I grew up with the old-school Berenstain Bears books, the ones where Mama Bear was always warning Papa Bear against riding his bike along the edge of a crumbling cliff, but he’d do it anyway, and then say to Brother and Sister Bear: “This is what you should not do. Now, let this be a lesson to you.”
Amy asked me write about language learning, an area in which I feel spectacularly unsuccessful. Since my life, like Papa Bear’s, appears destined to be a cautionary tale, let me tell you about a few things that went wrong for me in language learning.
I was panicking all the time because I couldn’t get it right, and feeling like a total idiot (after all, small children spoke this language). When you freak out, your brain shuts down, so my brain was trying to work past that shut-down, as well as trying to retain information. Perfectionism made language learning a million times harder than it had to be.
My husband, Andy, made quick progress in language-learning. While that was nice for him, I just felt stupider and stupider. We’ve talked about this a lot since then, and we’ve realized that for Andy, he pretty much exchanged one job for another. In America, he went to work and came home and ate dinner and got up and did it again. In the Solomons, it was the same pattern for him, only the work was a lot more fun, interesting, and adventurous. Meanwhile, for me…
- Life happened
We lived in a remote village for months at a time. I was trying to figure out how to do life under very primitive circumstances. I had two pre-schoolers who had been through multiple transitions. I got pregnant during our first village stay, puked my guts out for months on end, then went back to the village with a newborn and an additional role: homeschooling my now-kindergartener and pre-kindergartener. (Anybody who’s homeschooled knows that you can’t teach just one. They all want in on the fun.)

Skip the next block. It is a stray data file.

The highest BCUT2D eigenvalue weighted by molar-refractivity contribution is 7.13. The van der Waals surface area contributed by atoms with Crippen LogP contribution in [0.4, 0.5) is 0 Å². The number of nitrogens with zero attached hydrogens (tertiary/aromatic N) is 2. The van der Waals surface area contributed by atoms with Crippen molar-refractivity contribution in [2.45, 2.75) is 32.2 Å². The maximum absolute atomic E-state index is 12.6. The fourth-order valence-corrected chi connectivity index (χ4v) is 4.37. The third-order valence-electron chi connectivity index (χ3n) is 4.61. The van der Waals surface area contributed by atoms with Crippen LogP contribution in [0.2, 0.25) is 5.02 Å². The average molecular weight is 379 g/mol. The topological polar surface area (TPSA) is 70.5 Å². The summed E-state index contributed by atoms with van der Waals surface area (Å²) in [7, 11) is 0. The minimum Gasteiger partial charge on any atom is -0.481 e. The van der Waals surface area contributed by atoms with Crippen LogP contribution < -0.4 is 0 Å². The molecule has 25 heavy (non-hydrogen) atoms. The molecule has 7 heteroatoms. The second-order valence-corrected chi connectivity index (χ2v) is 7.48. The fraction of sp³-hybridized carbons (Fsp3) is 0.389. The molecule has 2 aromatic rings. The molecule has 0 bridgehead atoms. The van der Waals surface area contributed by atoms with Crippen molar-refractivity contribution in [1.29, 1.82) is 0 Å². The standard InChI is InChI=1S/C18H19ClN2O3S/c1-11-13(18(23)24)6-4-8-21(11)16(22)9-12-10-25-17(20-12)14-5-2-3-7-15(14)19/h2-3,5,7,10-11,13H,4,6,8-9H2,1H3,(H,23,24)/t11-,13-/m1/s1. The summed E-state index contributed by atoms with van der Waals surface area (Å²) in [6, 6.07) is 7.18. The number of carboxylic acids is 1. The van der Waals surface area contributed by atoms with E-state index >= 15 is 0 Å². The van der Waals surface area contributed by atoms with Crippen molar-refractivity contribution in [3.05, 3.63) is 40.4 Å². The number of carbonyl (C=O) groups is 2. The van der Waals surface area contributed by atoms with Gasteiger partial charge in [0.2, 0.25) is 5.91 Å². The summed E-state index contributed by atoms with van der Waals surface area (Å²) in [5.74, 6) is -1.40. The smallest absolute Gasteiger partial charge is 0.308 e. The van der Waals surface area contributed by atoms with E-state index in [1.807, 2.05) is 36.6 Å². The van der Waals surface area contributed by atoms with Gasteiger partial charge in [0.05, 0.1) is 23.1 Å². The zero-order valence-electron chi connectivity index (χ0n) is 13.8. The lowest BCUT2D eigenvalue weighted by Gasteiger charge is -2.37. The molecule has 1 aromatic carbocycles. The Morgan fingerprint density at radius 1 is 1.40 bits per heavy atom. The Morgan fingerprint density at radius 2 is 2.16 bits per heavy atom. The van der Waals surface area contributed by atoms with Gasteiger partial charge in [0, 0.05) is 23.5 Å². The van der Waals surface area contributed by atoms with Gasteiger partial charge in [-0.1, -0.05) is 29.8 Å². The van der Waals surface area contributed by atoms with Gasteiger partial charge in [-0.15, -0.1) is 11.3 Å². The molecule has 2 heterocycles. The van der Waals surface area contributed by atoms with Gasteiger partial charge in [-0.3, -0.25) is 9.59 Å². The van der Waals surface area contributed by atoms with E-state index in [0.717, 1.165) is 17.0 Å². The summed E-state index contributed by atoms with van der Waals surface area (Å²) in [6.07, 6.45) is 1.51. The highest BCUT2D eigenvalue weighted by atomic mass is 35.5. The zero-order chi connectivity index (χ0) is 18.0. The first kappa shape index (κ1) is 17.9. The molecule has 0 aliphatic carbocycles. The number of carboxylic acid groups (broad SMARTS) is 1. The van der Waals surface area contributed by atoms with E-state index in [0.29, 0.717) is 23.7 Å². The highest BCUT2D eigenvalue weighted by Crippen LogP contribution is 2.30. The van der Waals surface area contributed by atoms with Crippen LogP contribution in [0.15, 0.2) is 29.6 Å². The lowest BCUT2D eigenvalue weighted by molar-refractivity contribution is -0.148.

Looking back, I wish I had been less perfectionistic, but I wasn’t. I wish I had been more aware of our entrenched roles and how we might have changed them, but I wasn’t. I wish life had been easier, but it wasn’t. I wish I could say that things eventually settled down and I learned the language anyway, but I didn’t.
After three years, Andy took on a different role and we moved away from the village, back to the capital town where the trade language (which I had already learned) was widely used.
I’ve always been disappointed in myself for my failure in language learning, but here’s a thing I just realized while I was writing.
When I’m asked about language-learning, this story of failure is what comes to my mind.
But you know what? Before we ever moved to the village, I had learned the trade language, very successfully.
Of course, that was in a classroom with a teacher while my children were being cared for by a babysitter and somebody else cooked dinner and washed my clothes. So maybe the village experience wasn’t just me, being incompetent. Maybe the village experience was a bunch of stuff, none of it particularly conducive to the acquisition of language.
I don’t know what life would have been like if I’d succeeded in language learning, but here’s what happened when I failed: the translation project got done even though all I did was fix lunches for the translators. The New Testament was well-received, without me being able to say much more than “Hello,” “That is a very big pig,” and “Yes, I’m going to the beach to swim.” Literacy projects are still underway, and I had nothing whatsoever to do with them.
The truth is, my ego wishes it were otherwise. My ego wishes I could sit here and tell you how marvelous I truly was.
Instead, it wasn’t about me, not very much at all.
The other day, Anne Lamott said in her Facebook status that she heard this very clear word from the Lord in church recently: “It’s okay.”
And that is the word I need so many, many times. I start to worry if I’m doing everything right, I look around at everybody else who’s doing so much better, my life goes absolutely crazy at the drop of a hat—and God is right there, saying, “It’s okay.”
He’s got this. When I don’t.
Breathe, breathe, breathe.
Where have you been hearing “It’s okay” these days?
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